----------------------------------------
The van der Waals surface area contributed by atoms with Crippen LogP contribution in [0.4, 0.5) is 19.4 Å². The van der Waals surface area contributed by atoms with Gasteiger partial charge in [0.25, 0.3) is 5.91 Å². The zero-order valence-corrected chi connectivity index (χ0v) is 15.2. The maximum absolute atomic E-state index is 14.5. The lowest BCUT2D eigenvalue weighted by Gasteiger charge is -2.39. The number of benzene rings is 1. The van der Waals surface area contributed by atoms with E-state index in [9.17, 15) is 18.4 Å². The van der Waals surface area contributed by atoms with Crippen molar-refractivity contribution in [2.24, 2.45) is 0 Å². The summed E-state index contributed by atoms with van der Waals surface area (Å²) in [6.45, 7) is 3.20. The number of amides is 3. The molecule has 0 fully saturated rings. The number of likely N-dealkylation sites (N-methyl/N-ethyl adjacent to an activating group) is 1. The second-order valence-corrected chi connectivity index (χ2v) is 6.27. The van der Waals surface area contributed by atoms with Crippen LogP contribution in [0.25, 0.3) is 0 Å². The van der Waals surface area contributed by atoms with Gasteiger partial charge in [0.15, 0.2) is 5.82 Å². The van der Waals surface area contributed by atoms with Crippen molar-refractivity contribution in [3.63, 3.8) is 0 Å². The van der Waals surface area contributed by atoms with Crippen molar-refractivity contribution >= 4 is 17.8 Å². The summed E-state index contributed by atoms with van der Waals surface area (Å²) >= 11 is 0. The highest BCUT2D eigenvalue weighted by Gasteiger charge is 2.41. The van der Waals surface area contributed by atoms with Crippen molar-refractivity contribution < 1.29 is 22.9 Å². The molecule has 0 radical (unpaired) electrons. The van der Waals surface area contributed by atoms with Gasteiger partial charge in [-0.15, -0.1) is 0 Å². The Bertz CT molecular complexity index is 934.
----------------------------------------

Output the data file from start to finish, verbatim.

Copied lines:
The van der Waals surface area contributed by atoms with Crippen LogP contribution in [0.4, 0.5) is 19.4 Å². The van der Waals surface area contributed by atoms with Gasteiger partial charge in [0.25, 0.3) is 5.91 Å². The zero-order valence-corrected chi connectivity index (χ0v) is 15.2. The maximum absolute atomic E-state index is 14.5. The lowest BCUT2D eigenvalue weighted by Gasteiger charge is -2.39. The number of benzene rings is 1. The van der Waals surface area contributed by atoms with E-state index in [9.17, 15) is 18.4 Å². The van der Waals surface area contributed by atoms with Crippen molar-refractivity contribution in [2.24, 2.45) is 0 Å². The summed E-state index contributed by atoms with van der Waals surface area (Å²) in [6.45, 7) is 3.20. The number of amides is 3. The molecule has 0 fully saturated rings. The number of likely N-dealkylation sites (N-methyl/N-ethyl adjacent to an activating group) is 1. The second-order valence-corrected chi connectivity index (χ2v) is 6.27. The van der Waals surface area contributed by atoms with Crippen LogP contribution in [0.25, 0.3) is 0 Å². The van der Waals surface area contributed by atoms with Gasteiger partial charge in [0.15, 0.2) is 5.82 Å². The van der Waals surface area contributed by atoms with Crippen molar-refractivity contribution in [3.63, 3.8) is 0 Å². The van der Waals surface area contributed by atoms with Crippen molar-refractivity contribution >= 4 is 17.8 Å². The summed E-state index contributed by atoms with van der Waals surface area (Å²) >= 11 is 0. The highest BCUT2D eigenvalue weighted by Gasteiger charge is 2.41. The van der Waals surface area contributed by atoms with Crippen molar-refractivity contribution < 1.29 is 22.9 Å². The molecule has 0 radical (unpaired) electrons. The van der Waals surface area contributed by atoms with Gasteiger partial charge in [-0.15, -0.1) is 0 Å². The Bertz CT molecular complexity index is 934.